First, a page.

I am inclined to believe that much of the modern claims of the similarities of internal and external arts are merely apologetic rationalizations. I am also skeptical of modern masters, who tend to be masters in title, but not in technique. So when they say that their internal or external style moves from one emphasis to the other, I cannot take their word for it. Nor have I ever been of the disposition to take peoples words for things in general, perhaps that is a flaw of my personality?

While some western sword sword systems incorporate many weapons, like cloak and dagger, rapier, etc, they tend to lack things like climbing and scaling walls, swimming (in armor), mastery and use of poisons and explosive/combustible materials etc. In classic eastern arts these things were often included, but not today of course. If we look at the systems in an inclusive view the similarities exist only in very narrow ranges of practice and broad differences appear, at least to my limited perspective.


I do not mean to devalue any martial art, for the vast majority of them you get out of them what you put into them.

But to address the topic at hand again: Why Chinese Swordsmanship:
Because it informs lifestyle and philosophy, it is a metaphor for existence and conflict and harmony.
The energies of the art are not merely physical but are as much mental as they are physical. One can even employ the energies in different ways in online conversation, using the same jings but in a non-physical way. So in a way I can say that I prefer the Chinese swordsmanship because when it comes down to it, it is neither about swordsmanship or Chinese culture. It is about life and death, conflict and peace. This may be true for western martial arts too, but I cannot find the same connections in them that I have found hidden in the CMA systems, for example the relationship of Taijiquan to Taoism, though the subject of much controversy is something I find genuine and profound.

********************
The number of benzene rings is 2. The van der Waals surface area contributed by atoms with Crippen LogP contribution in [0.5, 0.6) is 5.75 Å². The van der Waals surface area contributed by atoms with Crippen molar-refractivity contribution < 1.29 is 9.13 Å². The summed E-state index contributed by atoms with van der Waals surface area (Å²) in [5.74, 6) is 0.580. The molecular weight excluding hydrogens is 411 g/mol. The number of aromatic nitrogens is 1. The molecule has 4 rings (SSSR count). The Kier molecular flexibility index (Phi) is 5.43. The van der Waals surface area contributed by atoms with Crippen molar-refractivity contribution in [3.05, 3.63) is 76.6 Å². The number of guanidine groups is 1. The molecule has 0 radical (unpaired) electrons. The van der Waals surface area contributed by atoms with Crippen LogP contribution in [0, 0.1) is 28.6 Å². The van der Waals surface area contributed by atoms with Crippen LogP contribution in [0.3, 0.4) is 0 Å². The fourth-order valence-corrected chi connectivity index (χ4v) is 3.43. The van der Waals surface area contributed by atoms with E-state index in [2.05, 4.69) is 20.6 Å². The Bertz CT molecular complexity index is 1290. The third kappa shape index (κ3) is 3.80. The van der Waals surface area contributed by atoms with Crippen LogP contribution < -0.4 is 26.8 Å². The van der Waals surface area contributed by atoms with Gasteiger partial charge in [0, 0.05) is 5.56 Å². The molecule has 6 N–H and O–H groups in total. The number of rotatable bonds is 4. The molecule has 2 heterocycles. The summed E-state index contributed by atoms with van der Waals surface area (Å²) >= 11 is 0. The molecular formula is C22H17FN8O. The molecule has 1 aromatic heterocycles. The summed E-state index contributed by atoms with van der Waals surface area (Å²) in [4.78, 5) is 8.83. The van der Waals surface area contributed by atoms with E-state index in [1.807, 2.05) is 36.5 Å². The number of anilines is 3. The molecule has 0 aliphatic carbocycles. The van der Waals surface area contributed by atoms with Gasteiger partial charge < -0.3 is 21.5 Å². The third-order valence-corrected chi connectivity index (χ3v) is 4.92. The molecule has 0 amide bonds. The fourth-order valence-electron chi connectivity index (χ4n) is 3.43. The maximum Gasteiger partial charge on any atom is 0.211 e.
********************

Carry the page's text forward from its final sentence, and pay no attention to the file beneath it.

In the abstract analogy I would say that Internal arts focus on B, but include A by necessity, and external arts focus on A and include B by necessity, so in the end both achieve their targeted proficiency in terms of both A and B, but to me that does not mean that they are equivalent or that they arrive in the same place in terms of proficiency. Perhaps for me the greatest sign of this is found in the non-physical manifestations of training, including mental.

Still I am not convinced that there is not a connection between western systems and eastern systems.
Look at Italy for example, they have evidence of profound influence of Chinese culture, including culinary examples. Given evidence of such cultural contact am I to believe that no exchange of martial knowledge occurred? I think that the spice trade included risks that warranted martial services as a means to ensure protection and that this was true for both sides of the trade. So I believe that long ago the sword styles of Europe were influenced by Chinese sword styles. Not that I think the Chinese invented all of their martial arts. For example I will note that while it is often noted that the Japanese arts are decended from Chinese and often Taoist influence, the older scrolls of Japanese families are written in Sanskrit, which is not Chinese. The preservation of vedic literary tradition in systems clearly influenced by China provides yet another form of evidence that the Chinese arts themselves are developments, not inventions, in most cases.

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Re: Why Chinese swordsmanship?

Post by jaime_g » Thu Aug 20, 2009 5:56 pm

I cannot find the same connections in them that I have found hidden in the CMA systems, for example the relationship of Taijiquan to Taoism, though the subject of much controversy is something I find genuine and profound.
Many european styles were linked mainly to saint thomas aquinas,scholasticism,euclid,aristotle...
While some western sword sword systems incorporate many weapons, like cloak and dagger, rapier, etc, they tend to lack things like climbing and scaling walls, swimming (in armor), mastery and use of poisons and explosive/combustible materials etc. In classic eastern arts these things were often included, but not today of course


Well, european fencing isn't ninjutsu :)
So I believe that long ago the sword styles of Europe were influenced by Chinese sword styles.
When?

Greek warriors hate asian cultures.Macedonian took greek culture to asia.Romans adopted greek culture and christianity.Barbarians adopted roman culture.Medievals adopted arabian culture. Renaissances recovered greco-roman culture...